Sony's new HDR-HC1 is the world's smallest and least expensive HD camcorder. At 7.4 by 2.8 by 3.7 inches, it's about a third the size of previous HD models, and small enough to pass for an ordinary digital camcorder. At $1,750 online, it's about half the price of the FX1. And as if price and size didn't make the HC1 distinctive enough, here's the best news of all: it's also an absolutely terrific camcorder.

Thursday, August 11, 2005

Berners-Lee on the read/write web

Berners-Lee on the read/write web:

For years I had been trying to address the fact that the web for most people wasn't a creative space; there were other editors, but editing web pages became difficult and complicated for people. What happened with blogs and with wikis, these editable web spaces, was that they became much more simple.

Monday, August 01, 2005

Record Low Highway Fatality Rate

DOT Announces Record Low Highway Fatality Rate in 2004 in the United States.

You might think the emphasis would be that "42,636 people died on the nation's highways in 2004." But, if so, you would be wrong. That number means an average of 116 people die each and every day all year long.

The fatality rate per 100 million vehicle miles traveled (VMT) was 1.46 in 2004, down from 1.48 in 2003. The fatality rate has been steadily improving since 1966 when 50,894 people died and the rate was 5.5.

The death rate per VMT has decreased to 26.5% of the rate in 1966 yet deaths have decreased very little - due to the huge increase in VMT. I would think the goal is to decrease the number of deaths. Yes decreasing the dealth rate per VMT seems like a wise course of action but it hardly seems sufficient. We still have 116 people dying each and every day and we tout that as a "record low." It seems to me we may have become a bit complacent when so many deaths are not greeted with a determination that such a high number of deaths was seen as something terribly wrong, and something that needed to be fixed.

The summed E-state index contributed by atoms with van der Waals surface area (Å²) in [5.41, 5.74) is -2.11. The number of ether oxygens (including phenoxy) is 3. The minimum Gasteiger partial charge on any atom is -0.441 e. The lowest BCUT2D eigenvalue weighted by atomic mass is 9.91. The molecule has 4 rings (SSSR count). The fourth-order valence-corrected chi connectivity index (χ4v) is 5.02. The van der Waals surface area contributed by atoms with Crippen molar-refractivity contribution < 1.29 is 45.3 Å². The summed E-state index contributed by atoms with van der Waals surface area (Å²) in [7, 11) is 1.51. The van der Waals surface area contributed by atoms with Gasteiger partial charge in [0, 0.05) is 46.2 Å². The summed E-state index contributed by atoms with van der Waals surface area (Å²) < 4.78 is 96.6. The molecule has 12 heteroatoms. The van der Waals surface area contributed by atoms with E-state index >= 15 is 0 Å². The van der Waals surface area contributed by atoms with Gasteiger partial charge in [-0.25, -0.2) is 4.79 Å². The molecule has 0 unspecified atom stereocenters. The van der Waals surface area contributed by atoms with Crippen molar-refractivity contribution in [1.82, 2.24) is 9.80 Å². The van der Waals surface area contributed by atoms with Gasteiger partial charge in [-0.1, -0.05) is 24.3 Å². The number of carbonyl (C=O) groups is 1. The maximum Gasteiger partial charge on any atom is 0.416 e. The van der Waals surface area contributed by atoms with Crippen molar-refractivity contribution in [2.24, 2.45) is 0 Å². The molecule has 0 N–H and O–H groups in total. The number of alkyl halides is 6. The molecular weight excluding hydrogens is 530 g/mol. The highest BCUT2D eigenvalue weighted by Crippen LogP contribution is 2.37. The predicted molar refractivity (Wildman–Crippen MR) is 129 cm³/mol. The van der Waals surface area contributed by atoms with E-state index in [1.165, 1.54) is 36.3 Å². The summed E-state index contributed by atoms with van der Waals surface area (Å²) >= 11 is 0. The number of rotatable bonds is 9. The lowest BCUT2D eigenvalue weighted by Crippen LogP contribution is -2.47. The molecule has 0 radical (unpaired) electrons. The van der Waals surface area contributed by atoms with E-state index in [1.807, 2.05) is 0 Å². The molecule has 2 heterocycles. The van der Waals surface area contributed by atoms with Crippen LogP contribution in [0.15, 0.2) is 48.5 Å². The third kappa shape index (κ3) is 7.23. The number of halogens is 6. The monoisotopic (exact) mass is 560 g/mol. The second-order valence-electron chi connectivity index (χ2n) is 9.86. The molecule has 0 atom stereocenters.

In 2004, 55 percent (down from 56 percent in 2003) of those killed in passenger vehicles were not wearing safety belts. This underscores the value of the need for states to adopt primary safety belt laws.

Hopefully they have some more data than this (which I am sure they do) since this doesn't really have enough detail to reach the conslution. What percentage of those in the acidents had on safety belts (was their survival rate higher than those without?). And doe sthe law increase the use of safety belts? I could also imagine those wearing safety belts are more concerned with safety and therefore less likely to crash in the first place (though they may not be able to avoid someone drunk person, some person talking on a cell phone... who crashes into them).

See more data

YubNub, Wall Street Journal Portraits

YubNub - YubNub is a command-line for the web. Very cool, you must see it to understand why you need this.

Portrait Drawings and Pen and Ink Illustration by Wall Street Journal portrait artist Noli Novak. A neat site with illustrations with the unique Wall Street Journal look.